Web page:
Then, there was this in National Review's The Campaign Spot blog yesterday:

First Mrs. Huckabee:

Janet Huckabee also admitted she is "very disappointed" in the National Right to Life's decision to endorse Thompson over her husband. "Mike has been a true Right to Life person,” she said. “He's marched in the Right to Life parades for 13 years. He's just been a big supporter pro-life legislation, and it was disappointing to him."

"God's a big God," Huckabee continued. "If he wants us to continue to go and to fight the giants, we'll do that. You remember Jesus feeding the 5,000 with two fishes and five loaves. So, we're multiplying our money. Every dollar spends like a thousand and every prayer we get is like a million bucks."

Comparing effective use of campaign funds to a miracle? Cringe. Well, it's just the candidate's wife, it's not like Huckabee would say something like...

STUDENT: Recent polls show you surging... What do you attribute this surge to?

HUCKABEE: There's only one explanation for it, and it's not a human one. It's the same power that helped a little boy with two fish and five loaves feed a crowd of five thousand people. (Applause) That's the only way that our campaign can be doing what it's doing. And I'm not being facetious nor am I trying to be trite. There literally are thousands of people across this country who are praying that a little will become much, and it has. And it defies all explanation, it has confounded the pundits. And I'm enjoying every minute of them trying to figure it out, and until they look at it, from a, just experience beyond human, they'll never figure it out. And it's probably just as well. That's honestly why it's happening.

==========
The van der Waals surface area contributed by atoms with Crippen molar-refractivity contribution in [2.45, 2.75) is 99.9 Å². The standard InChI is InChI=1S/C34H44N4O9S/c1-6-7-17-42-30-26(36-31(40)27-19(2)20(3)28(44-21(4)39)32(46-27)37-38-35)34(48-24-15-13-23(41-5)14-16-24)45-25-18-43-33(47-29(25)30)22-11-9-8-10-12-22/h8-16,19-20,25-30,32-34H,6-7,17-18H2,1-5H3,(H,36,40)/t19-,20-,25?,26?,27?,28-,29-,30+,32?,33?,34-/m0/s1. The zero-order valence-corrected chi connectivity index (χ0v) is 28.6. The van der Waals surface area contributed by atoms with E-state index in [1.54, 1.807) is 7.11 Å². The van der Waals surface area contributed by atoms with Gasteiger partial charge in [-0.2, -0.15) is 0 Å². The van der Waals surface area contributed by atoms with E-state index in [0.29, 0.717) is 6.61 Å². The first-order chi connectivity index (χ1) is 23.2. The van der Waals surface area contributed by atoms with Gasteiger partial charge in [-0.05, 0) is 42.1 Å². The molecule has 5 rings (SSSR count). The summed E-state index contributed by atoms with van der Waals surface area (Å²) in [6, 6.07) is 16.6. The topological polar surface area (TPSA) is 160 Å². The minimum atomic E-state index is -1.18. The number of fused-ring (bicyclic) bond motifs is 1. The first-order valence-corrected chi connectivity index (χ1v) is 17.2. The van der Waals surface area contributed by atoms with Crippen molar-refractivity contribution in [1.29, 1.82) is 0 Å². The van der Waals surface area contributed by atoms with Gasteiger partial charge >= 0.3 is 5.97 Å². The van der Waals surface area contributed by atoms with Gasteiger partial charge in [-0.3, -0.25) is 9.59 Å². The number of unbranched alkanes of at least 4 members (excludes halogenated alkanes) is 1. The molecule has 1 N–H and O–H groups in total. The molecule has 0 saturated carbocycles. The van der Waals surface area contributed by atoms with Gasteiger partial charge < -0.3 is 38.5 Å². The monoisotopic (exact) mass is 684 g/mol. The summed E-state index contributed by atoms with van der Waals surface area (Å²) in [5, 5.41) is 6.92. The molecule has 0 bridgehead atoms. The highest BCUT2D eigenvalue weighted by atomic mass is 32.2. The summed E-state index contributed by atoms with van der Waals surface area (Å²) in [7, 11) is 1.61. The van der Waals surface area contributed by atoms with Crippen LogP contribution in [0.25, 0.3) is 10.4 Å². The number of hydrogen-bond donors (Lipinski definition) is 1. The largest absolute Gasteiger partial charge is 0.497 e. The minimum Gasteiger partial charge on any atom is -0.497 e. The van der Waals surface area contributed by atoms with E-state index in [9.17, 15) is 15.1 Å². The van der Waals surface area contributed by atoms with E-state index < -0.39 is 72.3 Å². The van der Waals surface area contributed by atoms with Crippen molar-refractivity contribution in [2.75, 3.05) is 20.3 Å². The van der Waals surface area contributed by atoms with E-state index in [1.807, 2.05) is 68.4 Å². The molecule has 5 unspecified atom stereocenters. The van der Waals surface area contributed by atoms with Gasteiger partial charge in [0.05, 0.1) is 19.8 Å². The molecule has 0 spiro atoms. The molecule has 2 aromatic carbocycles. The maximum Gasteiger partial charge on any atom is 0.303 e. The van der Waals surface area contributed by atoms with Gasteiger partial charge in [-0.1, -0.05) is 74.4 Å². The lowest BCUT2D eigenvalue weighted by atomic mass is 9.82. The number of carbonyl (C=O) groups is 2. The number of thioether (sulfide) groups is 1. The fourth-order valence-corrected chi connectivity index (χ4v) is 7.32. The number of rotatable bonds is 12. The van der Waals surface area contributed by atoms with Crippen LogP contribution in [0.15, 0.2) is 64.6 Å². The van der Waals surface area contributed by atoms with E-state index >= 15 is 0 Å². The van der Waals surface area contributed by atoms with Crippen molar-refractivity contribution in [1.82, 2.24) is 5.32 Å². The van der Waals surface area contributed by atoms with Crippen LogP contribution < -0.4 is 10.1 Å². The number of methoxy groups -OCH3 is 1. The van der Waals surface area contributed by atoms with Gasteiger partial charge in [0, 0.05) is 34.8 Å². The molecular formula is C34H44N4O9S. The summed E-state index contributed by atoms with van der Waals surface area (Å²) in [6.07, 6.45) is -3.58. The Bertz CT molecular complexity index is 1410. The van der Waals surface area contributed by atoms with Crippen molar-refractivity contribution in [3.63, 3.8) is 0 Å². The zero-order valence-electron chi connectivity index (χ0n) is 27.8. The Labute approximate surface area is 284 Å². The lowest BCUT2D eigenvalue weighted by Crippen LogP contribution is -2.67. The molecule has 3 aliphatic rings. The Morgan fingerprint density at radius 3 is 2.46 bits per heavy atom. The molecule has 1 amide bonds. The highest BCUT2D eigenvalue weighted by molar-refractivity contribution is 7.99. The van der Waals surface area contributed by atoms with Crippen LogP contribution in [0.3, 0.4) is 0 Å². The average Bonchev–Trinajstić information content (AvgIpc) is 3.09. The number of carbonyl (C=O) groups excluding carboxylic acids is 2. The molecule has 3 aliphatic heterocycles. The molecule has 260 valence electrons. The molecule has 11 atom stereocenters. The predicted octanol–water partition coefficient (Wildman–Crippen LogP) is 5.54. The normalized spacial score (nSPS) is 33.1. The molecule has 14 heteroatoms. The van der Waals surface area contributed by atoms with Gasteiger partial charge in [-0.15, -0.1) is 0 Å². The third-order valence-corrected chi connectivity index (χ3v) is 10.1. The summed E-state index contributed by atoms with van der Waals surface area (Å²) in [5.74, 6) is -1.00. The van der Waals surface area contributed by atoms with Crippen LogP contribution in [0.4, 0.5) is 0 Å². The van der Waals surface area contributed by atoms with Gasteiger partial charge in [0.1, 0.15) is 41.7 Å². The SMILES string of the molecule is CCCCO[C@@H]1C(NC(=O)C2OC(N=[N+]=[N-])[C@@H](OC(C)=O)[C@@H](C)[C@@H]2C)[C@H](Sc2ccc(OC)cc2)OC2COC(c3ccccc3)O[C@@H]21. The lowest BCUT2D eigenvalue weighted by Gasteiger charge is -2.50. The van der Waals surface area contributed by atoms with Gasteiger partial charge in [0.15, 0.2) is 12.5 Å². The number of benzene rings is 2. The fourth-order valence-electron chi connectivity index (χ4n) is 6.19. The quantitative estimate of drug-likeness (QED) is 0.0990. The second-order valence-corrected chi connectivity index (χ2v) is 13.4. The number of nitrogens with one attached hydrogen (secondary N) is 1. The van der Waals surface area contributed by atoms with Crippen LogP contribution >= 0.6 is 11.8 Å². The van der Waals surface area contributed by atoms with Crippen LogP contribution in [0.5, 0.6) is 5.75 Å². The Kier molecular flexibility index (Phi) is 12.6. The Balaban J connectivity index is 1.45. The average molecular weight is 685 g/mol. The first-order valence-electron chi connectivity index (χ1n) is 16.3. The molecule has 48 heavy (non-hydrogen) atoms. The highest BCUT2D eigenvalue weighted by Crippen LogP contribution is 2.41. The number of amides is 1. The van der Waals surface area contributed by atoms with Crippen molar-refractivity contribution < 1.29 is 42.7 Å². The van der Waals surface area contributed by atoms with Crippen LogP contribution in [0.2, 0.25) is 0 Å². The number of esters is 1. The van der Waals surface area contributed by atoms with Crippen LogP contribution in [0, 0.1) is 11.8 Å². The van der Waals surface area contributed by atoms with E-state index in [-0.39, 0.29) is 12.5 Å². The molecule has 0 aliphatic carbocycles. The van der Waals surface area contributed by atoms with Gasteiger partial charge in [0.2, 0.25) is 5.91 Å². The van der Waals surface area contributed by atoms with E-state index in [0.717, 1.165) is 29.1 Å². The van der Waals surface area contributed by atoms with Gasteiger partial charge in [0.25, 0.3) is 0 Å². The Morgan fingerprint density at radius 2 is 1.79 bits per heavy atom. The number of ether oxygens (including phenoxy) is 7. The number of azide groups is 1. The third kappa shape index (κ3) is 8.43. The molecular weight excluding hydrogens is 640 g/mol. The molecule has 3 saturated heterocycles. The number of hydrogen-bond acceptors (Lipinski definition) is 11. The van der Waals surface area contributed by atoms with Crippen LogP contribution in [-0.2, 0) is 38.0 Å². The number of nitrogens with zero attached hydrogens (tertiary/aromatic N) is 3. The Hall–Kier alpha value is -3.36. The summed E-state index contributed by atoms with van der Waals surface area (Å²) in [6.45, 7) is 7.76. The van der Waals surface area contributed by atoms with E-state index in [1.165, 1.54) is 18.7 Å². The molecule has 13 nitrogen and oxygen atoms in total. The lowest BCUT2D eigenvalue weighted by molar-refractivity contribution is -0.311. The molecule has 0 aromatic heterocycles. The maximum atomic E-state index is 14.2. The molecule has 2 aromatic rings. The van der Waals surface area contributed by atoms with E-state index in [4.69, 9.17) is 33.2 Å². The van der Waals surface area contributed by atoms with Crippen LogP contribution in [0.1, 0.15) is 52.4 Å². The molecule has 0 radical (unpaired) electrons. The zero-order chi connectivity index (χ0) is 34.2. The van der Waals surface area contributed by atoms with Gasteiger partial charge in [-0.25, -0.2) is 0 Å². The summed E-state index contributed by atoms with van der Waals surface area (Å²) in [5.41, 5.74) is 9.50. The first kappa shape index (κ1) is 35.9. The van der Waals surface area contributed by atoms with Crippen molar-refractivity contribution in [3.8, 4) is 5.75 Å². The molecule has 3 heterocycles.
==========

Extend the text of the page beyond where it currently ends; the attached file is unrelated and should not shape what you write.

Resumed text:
Wow. Huckabee's been endorsed by both Chuck Norris AND Jesus Christ.

It's no great secret here that I believe in God. I wear my religion in my heart and on my head (Jewish men keep a skullcap on their head at all times to remind us that God is present), but not on my sleeve. For a mortal to think that God has spoken to him in December 2007 is a bit beyond the pale for me. The Rabbis tell us that these days, God only speaks to children and fools. I sure hope Mike Huckabee is neither of the above.

I felt better about Huckabee when I started to look for his position on a 'Palestinian' state reichlet (recall that I said in August that it wasn't mentioned) when I found this in a report of a campaign appearance in New Hampshire in October:

In response to a question about the Middle East from Rabbi Moshe Bleich of the Wellesley-Weston Chabad Center, Gov. Huckabee expressed frustration with Israeli politicians who wanted to give away the Golan Heights and firmly opposed dividing Jerusalem.